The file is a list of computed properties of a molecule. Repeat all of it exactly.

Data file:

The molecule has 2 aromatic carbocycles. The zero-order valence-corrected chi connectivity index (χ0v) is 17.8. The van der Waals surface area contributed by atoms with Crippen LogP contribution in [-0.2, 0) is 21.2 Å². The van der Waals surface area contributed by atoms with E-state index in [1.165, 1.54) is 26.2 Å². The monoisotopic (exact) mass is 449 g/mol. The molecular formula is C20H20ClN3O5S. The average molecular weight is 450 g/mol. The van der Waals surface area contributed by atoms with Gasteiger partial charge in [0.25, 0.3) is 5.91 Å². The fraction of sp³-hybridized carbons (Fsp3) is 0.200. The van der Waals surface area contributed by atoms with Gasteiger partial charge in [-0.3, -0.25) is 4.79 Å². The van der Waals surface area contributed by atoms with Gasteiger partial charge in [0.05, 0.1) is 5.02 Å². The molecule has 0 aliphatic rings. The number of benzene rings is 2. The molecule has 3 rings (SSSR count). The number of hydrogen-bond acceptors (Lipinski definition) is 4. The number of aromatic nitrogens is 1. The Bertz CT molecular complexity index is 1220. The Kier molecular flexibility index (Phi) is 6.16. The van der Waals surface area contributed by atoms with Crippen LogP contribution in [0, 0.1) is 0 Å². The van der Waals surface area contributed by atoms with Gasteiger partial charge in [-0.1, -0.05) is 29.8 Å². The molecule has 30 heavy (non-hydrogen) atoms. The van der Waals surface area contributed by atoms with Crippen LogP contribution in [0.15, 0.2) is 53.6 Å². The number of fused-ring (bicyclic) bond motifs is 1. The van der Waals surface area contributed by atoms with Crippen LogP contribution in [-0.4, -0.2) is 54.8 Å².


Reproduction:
The molecule has 2 aromatic carbocycles. The zero-order valence-corrected chi connectivity index (χ0v) is 17.8. The van der Waals surface area contributed by atoms with Crippen LogP contribution in [-0.2, 0) is 21.2 Å². The van der Waals surface area contributed by atoms with E-state index in [1.165, 1.54) is 26.2 Å². The monoisotopic (exact) mass is 449 g/mol. The molecular formula is C20H20ClN3O5S. The average molecular weight is 450 g/mol. The van der Waals surface area contributed by atoms with Gasteiger partial charge in [0.25, 0.3) is 5.91 Å². The fraction of sp³-hybridized carbons (Fsp3) is 0.200. The van der Waals surface area contributed by atoms with Gasteiger partial charge in [-0.3, -0.25) is 4.79 Å². The van der Waals surface area contributed by atoms with Gasteiger partial charge in [0.05, 0.1) is 5.02 Å². The molecule has 0 aliphatic rings. The number of benzene rings is 2. The molecule has 3 rings (SSSR count). The number of hydrogen-bond acceptors (Lipinski definition) is 4. The number of aromatic nitrogens is 1. The Bertz CT molecular complexity index is 1220. The Kier molecular flexibility index (Phi) is 6.16. The van der Waals surface area contributed by atoms with Crippen LogP contribution in [0, 0.1) is 0 Å². The van der Waals surface area contributed by atoms with Gasteiger partial charge in [-0.1, -0.05) is 29.8 Å². The molecule has 30 heavy (non-hydrogen) atoms. The van der Waals surface area contributed by atoms with Crippen LogP contribution in [0.15, 0.2) is 53.6 Å². The number of fused-ring (bicyclic) bond motifs is 1. The van der Waals surface area contributed by atoms with Crippen LogP contribution in [-0.4, -0.2) is 54.8 Å².